The Setting: “Bishop’s Lacey, a notable hotbed of crime,” where murder and larceny abound. Maps of the area come with book two: The Weed that Strings the Hangman’s Bag and book three: Red Herring without Mustard. In them, Alan Bradley painted a detailed panorama of the English countryside with the quaint and dilapidated, common and aristocratic, festive and melancholy, pressed together cheek by jowl.

The Protagonist: Flavia, drummed out of the Girl Guides for “behavior unbecoming,” described herself as, “a master of the forked tongue” whose “particular passion was poison.” She actually “poisoned” Feely, but found that revenge cut both ways. Since Flavia sat front-and-center at the death of one victim, “discovered” the bodies of two others and dug-up the details of three different suspicious deaths, you have to ask yourself, was she a master criminal, a psychopath or perhaps the younger version of Miss Marple or Father Brown?

She quotes Shakespeare, Dickens and the Greek classics on almost every page; translates Latin, comments on the masterpieces of classical music and art, but shines most brightly in her delight for chemistry and chemists. Yet, for all her vast knowledge, quick wit and deductive powers, there’s no mention of schooling. Flavia de Luce avails herself of libraries. She cleverly extracts information from human and inanimate sources.

You might say that Flavia was the product of home-schooling. Feely, an accomplished pianist, when not gazing at herself in the looking-glass, exposed her sisters to concertos and symphonies on a daily basis. At each meal, Daffy read aloud the best of world literature. Flavia seemed to have absorbed every note and word, although her reading tended toward chemistry, diaries, confidential reports and library archives.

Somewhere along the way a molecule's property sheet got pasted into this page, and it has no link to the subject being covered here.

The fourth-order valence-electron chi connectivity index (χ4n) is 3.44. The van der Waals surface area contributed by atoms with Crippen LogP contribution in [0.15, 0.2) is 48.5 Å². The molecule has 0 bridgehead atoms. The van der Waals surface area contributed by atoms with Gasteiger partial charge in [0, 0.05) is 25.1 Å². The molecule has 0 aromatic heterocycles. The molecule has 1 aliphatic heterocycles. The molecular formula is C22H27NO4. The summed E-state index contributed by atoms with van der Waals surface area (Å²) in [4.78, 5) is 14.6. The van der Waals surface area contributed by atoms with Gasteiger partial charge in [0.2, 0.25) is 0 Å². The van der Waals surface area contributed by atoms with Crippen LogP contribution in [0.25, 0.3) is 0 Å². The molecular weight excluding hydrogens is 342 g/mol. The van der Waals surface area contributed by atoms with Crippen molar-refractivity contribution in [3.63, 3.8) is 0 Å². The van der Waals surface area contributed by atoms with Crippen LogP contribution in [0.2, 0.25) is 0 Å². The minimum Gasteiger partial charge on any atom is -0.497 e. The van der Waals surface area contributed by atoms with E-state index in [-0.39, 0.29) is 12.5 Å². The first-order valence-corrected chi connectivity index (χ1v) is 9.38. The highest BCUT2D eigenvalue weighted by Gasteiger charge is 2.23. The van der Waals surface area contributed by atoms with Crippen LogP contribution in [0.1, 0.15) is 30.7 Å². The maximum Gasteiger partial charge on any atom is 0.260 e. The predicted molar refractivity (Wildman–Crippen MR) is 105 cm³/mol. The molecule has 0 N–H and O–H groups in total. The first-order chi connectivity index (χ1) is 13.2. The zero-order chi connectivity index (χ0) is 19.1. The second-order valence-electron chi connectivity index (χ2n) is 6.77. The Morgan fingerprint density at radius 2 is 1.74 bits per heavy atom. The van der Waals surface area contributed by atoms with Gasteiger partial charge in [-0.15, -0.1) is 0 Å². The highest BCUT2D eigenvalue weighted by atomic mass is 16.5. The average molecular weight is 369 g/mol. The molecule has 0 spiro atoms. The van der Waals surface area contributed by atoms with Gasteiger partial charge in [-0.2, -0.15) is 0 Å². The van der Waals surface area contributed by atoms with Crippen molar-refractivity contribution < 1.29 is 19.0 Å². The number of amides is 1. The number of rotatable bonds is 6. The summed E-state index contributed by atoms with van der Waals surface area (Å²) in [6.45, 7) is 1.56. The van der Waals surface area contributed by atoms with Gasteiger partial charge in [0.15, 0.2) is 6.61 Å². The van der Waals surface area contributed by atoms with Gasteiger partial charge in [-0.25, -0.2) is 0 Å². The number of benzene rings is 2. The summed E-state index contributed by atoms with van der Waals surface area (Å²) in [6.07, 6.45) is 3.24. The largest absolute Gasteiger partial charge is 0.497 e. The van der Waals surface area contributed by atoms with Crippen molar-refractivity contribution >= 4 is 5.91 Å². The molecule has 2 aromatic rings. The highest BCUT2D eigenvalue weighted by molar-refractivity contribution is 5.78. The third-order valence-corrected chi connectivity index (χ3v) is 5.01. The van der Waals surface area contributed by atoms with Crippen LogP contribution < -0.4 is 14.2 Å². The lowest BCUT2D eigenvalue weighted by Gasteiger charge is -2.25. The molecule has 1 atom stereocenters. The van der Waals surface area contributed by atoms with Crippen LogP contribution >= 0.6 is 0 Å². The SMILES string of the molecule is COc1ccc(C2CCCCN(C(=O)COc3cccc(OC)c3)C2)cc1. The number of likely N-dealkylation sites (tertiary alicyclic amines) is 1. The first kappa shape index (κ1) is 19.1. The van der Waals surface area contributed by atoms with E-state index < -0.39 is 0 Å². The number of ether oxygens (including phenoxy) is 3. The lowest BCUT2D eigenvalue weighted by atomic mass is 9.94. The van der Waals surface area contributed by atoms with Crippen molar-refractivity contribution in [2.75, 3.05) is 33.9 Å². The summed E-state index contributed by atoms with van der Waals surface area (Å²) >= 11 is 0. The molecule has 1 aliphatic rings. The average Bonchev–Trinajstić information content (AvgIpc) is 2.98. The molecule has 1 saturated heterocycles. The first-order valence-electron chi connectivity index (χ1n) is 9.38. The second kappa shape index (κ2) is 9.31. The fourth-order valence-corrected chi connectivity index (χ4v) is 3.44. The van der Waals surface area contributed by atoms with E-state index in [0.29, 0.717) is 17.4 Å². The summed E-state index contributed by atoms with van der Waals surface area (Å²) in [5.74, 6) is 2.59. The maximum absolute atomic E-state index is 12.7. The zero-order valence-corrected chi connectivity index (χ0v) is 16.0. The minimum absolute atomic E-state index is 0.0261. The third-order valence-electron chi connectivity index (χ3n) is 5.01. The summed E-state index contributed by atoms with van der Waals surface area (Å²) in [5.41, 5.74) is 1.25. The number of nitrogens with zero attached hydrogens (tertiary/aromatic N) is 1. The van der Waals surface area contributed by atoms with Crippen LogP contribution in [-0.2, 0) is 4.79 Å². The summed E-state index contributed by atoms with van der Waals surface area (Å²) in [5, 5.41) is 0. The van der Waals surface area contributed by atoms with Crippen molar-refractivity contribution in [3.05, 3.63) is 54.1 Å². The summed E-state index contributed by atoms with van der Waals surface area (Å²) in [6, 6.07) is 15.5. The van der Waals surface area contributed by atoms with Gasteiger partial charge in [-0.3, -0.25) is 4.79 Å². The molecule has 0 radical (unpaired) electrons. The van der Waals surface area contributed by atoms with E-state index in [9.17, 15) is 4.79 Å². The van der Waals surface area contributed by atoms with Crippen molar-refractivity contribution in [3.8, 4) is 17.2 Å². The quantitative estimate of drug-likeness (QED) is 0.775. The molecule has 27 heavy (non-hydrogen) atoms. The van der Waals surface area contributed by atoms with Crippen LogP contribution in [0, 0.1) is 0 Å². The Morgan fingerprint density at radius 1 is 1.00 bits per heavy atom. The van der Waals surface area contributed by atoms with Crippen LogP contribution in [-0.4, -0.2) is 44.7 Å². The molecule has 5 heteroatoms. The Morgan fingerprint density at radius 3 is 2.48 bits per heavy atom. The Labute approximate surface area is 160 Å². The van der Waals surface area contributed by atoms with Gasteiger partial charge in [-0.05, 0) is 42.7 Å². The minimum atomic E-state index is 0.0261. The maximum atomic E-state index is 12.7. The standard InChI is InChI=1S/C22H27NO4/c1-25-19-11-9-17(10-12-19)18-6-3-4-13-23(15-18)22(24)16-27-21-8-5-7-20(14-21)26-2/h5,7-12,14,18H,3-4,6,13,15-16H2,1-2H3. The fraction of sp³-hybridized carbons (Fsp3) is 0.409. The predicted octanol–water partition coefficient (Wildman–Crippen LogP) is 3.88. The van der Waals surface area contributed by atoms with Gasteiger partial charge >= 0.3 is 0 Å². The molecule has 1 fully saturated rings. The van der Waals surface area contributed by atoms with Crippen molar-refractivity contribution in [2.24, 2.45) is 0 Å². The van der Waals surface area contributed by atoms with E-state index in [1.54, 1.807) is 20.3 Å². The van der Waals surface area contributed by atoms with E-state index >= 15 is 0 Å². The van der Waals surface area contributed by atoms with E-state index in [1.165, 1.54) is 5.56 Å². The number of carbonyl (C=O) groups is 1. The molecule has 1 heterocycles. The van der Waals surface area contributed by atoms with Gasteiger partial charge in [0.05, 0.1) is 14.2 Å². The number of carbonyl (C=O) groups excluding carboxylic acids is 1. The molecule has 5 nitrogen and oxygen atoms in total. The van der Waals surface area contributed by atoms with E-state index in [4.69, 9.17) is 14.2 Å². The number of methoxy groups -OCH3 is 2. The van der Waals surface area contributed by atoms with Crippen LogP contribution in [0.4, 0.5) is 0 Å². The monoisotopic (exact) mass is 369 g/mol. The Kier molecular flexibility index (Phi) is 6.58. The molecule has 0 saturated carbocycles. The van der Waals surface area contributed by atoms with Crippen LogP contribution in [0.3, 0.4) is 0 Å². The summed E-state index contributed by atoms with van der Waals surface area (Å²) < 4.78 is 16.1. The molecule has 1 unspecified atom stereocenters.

While her more proper, older sisters stayed at home wailing, during family emergencies, Flavia, wearing her well-worn dress, sensible shoes and white socks rode Gladys, her BSA bicycle, “with three speeds and a forgiving disposition” to the rescue. The bike, which once belonged to Harriet, proved to Flavia a truly “adventurous female with Dunlop tires.” It faithfully served as an appropriate steed for this eleven-year old with mousy-brown pigtails as she courageously delved for solutions.

Flavia shared her mother’s free-spirit. She feared neither dark of night, nor rising waters, nor filth, nor graveyards, nor the dead, nor intrusions into forbidden buildings. Consequently, she often took her lumps and in the words of Jacques Cousteau, she barely escaped with her life. She sought recognition, denied by her family by solving crimes before the police had a chance. Unfortunately, the constabulary often failed to appreciate her efforts.

Alan Bradley wrapped Flavia de Luce in rich language and carefully worded detail. Her mysteries entertain, educate and encourage. It surprised me that the author confessed in an interview that he didn’t know much about chemistry before he invented Flavia. Although there was one diagnostic reaction that I would take with a milligram of sodium chloride, I’m sure that Bradley and Flavia will spawn a wild enthusiasm for chemistry and in particular toxicology. I look forward to reading the rest of the series.

Bradley, Alan. The Sweetness at the Bottom of the Pie. New York: Delacorte Press, 2009.

Bradley, Alan. The Weed that Strings the Hangman’s Bag. New York: Delacorte Press, 2010.

Bradley, Alan. A Red Herring without Mustard. New York: Delacorte Press, 2011.

(© 2013 Donald J. Mulcare)